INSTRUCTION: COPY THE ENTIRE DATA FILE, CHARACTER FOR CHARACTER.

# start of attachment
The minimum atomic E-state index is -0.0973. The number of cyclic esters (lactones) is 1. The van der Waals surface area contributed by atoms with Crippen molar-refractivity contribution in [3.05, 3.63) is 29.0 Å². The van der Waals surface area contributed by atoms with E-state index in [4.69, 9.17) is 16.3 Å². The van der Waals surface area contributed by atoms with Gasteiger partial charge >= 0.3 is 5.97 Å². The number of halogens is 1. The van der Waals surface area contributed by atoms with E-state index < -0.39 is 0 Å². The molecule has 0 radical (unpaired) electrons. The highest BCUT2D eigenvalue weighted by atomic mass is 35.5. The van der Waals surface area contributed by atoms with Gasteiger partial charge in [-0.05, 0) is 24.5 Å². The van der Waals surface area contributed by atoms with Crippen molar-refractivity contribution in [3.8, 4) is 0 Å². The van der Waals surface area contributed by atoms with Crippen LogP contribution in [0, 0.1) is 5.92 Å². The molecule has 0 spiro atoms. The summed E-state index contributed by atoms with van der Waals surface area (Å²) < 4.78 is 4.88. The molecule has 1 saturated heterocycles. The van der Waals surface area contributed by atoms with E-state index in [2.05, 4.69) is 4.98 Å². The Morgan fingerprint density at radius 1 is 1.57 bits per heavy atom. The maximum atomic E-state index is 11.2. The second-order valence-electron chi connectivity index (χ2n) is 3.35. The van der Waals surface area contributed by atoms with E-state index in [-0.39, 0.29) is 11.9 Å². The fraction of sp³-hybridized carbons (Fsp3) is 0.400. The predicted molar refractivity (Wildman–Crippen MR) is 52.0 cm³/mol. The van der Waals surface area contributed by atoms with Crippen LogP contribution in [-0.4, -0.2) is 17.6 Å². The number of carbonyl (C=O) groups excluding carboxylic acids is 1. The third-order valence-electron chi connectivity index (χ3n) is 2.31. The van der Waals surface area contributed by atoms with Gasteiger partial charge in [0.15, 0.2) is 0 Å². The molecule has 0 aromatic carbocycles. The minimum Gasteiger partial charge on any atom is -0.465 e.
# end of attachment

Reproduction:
The minimum atomic E-state index is -0.0973. The number of cyclic esters (lactones) is 1. The van der Waals surface area contributed by atoms with Crippen molar-refractivity contribution in [3.05, 3.63) is 29.0 Å². The van der Waals surface area contributed by atoms with E-state index in [4.69, 9.17) is 16.3 Å². The van der Waals surface area contributed by atoms with Gasteiger partial charge >= 0.3 is 5.97 Å². The number of halogens is 1. The van der Waals surface area contributed by atoms with E-state index < -0.39 is 0 Å². The molecule has 0 radical (unpaired) electrons. The highest BCUT2D eigenvalue weighted by atomic mass is 35.5. The van der Waals surface area contributed by atoms with Gasteiger partial charge in [-0.05, 0) is 24.5 Å². The van der Waals surface area contributed by atoms with Crippen molar-refractivity contribution in [3.8, 4) is 0 Å². The van der Waals surface area contributed by atoms with Crippen LogP contribution in [0, 0.1) is 5.92 Å². The molecule has 0 spiro atoms. The summed E-state index contributed by atoms with van der Waals surface area (Å²) < 4.78 is 4.88. The molecule has 1 saturated heterocycles. The van der Waals surface area contributed by atoms with E-state index in [2.05, 4.69) is 4.98 Å². The Morgan fingerprint density at radius 1 is 1.57 bits per heavy atom. The maximum atomic E-state index is 11.2. The second-order valence-electron chi connectivity index (χ2n) is 3.35. The van der Waals surface area contributed by atoms with E-state index in [-0.39, 0.29) is 11.9 Å². The fraction of sp³-hybridized carbons (Fsp3) is 0.400. The predicted molar refractivity (Wildman–Crippen MR) is 52.0 cm³/mol. The van der Waals surface area contributed by atoms with Crippen LogP contribution in [-0.4, -0.2) is 17.6 Å². The number of carbonyl (C=O) groups excluding carboxylic acids is 1. The third-order valence-electron chi connectivity index (χ3n) is 2.31. The van der Waals surface area contributed by atoms with Gasteiger partial charge in [0.15, 0.2) is 0 Å². The molecule has 0 aromatic carbocycles. The minimum Gasteiger partial charge on any atom is -0.465 e.